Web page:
A Model for Feeder-Extruder Interactions

[+] Author and Article Information
J. H. Conner, D. I. Bigio

Department of Mechanical Engineering, University of Maryland, College Park, MD 20742

J. Eng. Ind 115(1), 118-123 (Feb 01, 1993) (6 pages) doi:10.1115/1.2901625 History: Received April 01, 1991; Revised April 01, 1992; Online April 08, 2008


In the field of plastic extrusion, the accurate feeding of materials to the extrusion process is an important issue. The end product quality is partially dependent upon the extruder receiving feed materials in the correct proportions. Therefore, the understanding of the relationship between the feeder and the extruder is very important. This paper presents and analyzes this relationship. The feeder is usually a separate and distinct item from the extruder. The feed materials and the environmental conditions may affect the flow rate of the reaction or blending process of the extrusion process. The variation of this feed material may cause the quality of the overall product to be beyond an acceptable quality. This paper shows that two feeder parameters, the period and amplitude of the feeder error, affect the composition of the materials throughout the extrusion process. Understanding the effect of these parameters will allow for the overall improvement in product quality. This paper also shows that the extrusion process is able to dampen the error of the feeder. In other words, by mixing a fluid element the average fluid composition will tend towards a nominal value. The fluid composition error associated with the fluid element will decay exponentially. This paper presents two models to describe phenomena described above. The first model is a theoretical description of an idealized mixing process with a time varying feeder error. The second model is an iterative mass transfer model representing a nonintermeshing twin screw extrusion process. An analysis of each of these models will demonstrate how the error of fluid composition reduces as a function of the amount of mixing.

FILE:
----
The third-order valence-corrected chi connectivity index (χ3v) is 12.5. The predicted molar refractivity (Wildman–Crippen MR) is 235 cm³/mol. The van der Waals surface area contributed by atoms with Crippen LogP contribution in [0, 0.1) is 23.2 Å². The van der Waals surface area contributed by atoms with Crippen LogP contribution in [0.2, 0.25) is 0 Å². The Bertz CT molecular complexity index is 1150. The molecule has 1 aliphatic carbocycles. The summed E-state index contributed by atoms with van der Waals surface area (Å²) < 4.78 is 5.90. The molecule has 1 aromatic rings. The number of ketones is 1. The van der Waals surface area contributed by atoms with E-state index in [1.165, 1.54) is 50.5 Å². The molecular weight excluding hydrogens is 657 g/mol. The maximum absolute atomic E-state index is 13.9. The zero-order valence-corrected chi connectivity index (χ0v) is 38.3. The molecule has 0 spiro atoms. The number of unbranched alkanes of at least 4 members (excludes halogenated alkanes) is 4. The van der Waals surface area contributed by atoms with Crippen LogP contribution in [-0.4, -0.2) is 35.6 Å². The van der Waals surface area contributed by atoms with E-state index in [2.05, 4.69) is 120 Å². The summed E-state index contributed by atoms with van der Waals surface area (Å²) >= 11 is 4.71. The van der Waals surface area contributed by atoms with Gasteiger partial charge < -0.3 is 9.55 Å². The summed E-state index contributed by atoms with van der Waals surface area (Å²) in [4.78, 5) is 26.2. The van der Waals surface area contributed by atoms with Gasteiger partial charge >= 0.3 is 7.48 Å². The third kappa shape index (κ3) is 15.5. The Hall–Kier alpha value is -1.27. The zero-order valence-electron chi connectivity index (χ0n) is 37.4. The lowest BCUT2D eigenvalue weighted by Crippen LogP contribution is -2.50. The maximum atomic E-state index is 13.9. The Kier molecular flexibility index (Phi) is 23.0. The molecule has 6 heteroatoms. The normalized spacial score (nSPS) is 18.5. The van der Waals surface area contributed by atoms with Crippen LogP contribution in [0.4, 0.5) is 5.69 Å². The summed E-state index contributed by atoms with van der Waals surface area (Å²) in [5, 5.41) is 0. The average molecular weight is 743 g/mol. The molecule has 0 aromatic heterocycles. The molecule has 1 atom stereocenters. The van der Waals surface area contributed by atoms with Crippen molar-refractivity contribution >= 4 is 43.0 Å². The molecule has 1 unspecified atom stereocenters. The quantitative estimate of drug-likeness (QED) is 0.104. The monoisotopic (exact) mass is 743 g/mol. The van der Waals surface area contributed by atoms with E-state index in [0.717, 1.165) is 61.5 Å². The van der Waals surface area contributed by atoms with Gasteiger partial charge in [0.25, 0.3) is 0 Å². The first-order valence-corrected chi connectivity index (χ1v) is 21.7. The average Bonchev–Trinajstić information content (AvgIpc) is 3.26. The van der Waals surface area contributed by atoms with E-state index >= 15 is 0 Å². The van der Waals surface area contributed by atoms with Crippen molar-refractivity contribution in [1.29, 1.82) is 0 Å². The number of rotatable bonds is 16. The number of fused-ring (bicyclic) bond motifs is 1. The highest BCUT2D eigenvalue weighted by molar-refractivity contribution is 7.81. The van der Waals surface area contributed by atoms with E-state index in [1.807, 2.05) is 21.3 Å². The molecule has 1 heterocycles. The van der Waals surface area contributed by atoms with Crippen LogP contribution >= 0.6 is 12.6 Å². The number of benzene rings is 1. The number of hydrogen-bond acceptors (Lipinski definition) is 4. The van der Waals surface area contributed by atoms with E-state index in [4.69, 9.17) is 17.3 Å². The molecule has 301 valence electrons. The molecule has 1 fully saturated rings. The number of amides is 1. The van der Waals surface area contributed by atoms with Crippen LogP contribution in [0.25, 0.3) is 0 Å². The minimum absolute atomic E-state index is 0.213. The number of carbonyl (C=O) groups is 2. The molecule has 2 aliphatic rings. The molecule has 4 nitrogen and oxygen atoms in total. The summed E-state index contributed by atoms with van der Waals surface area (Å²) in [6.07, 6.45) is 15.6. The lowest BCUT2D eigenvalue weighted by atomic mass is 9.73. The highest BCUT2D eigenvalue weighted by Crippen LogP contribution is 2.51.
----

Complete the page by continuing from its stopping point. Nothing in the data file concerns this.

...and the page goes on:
Copyright © 1993 by The American Society of Mechanical Engineers
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